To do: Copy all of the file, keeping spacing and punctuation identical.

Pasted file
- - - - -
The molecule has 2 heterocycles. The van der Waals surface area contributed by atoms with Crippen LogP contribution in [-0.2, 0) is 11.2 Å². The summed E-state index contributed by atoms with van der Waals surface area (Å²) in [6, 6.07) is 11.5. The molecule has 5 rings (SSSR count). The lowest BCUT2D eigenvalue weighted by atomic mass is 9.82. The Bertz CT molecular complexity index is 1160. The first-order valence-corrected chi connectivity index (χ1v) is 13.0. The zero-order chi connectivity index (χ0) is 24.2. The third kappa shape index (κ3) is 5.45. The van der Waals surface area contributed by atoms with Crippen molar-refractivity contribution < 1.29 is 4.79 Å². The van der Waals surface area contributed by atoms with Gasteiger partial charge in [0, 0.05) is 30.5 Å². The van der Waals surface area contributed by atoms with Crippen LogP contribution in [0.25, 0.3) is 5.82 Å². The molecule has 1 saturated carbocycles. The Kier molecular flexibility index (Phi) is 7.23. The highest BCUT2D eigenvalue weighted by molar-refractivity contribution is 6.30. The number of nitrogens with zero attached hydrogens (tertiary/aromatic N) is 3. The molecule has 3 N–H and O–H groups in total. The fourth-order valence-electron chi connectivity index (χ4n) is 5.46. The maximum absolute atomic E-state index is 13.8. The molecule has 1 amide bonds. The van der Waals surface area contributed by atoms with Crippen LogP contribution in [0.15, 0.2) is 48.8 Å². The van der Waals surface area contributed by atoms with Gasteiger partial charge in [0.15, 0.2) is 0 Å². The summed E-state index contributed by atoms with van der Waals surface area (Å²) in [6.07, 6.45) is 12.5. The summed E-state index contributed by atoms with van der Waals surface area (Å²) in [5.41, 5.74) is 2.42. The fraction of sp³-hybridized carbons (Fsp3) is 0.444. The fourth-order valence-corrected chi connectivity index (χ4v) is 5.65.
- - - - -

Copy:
The molecule has 2 heterocycles. The van der Waals surface area contributed by atoms with Crippen LogP contribution in [-0.2, 0) is 11.2 Å². The summed E-state index contributed by atoms with van der Waals surface area (Å²) in [6, 6.07) is 11.5. The molecule has 5 rings (SSSR count). The lowest BCUT2D eigenvalue weighted by atomic mass is 9.82. The Bertz CT molecular complexity index is 1160. The first-order valence-corrected chi connectivity index (χ1v) is 13.0. The zero-order chi connectivity index (χ0) is 24.2. The third kappa shape index (κ3) is 5.45. The van der Waals surface area contributed by atoms with Crippen molar-refractivity contribution < 1.29 is 4.79 Å². The van der Waals surface area contributed by atoms with Gasteiger partial charge in [0, 0.05) is 30.5 Å². The van der Waals surface area contributed by atoms with Crippen LogP contribution in [0.25, 0.3) is 5.82 Å². The molecule has 1 saturated carbocycles. The Kier molecular flexibility index (Phi) is 7.23. The highest BCUT2D eigenvalue weighted by molar-refractivity contribution is 6.30. The number of nitrogens with zero attached hydrogens (tertiary/aromatic N) is 3. The molecule has 3 N–H and O–H groups in total. The fourth-order valence-electron chi connectivity index (χ4n) is 5.46. The maximum absolute atomic E-state index is 13.8. The molecule has 1 amide bonds. The van der Waals surface area contributed by atoms with Crippen LogP contribution in [0.15, 0.2) is 48.8 Å². The van der Waals surface area contributed by atoms with Gasteiger partial charge in [0.15, 0.2) is 0 Å². The summed E-state index contributed by atoms with van der Waals surface area (Å²) in [6.07, 6.45) is 12.5. The summed E-state index contributed by atoms with van der Waals surface area (Å²) in [5.41, 5.74) is 2.42. The fraction of sp³-hybridized carbons (Fsp3) is 0.444. The fourth-order valence-corrected chi connectivity index (χ4v) is 5.65.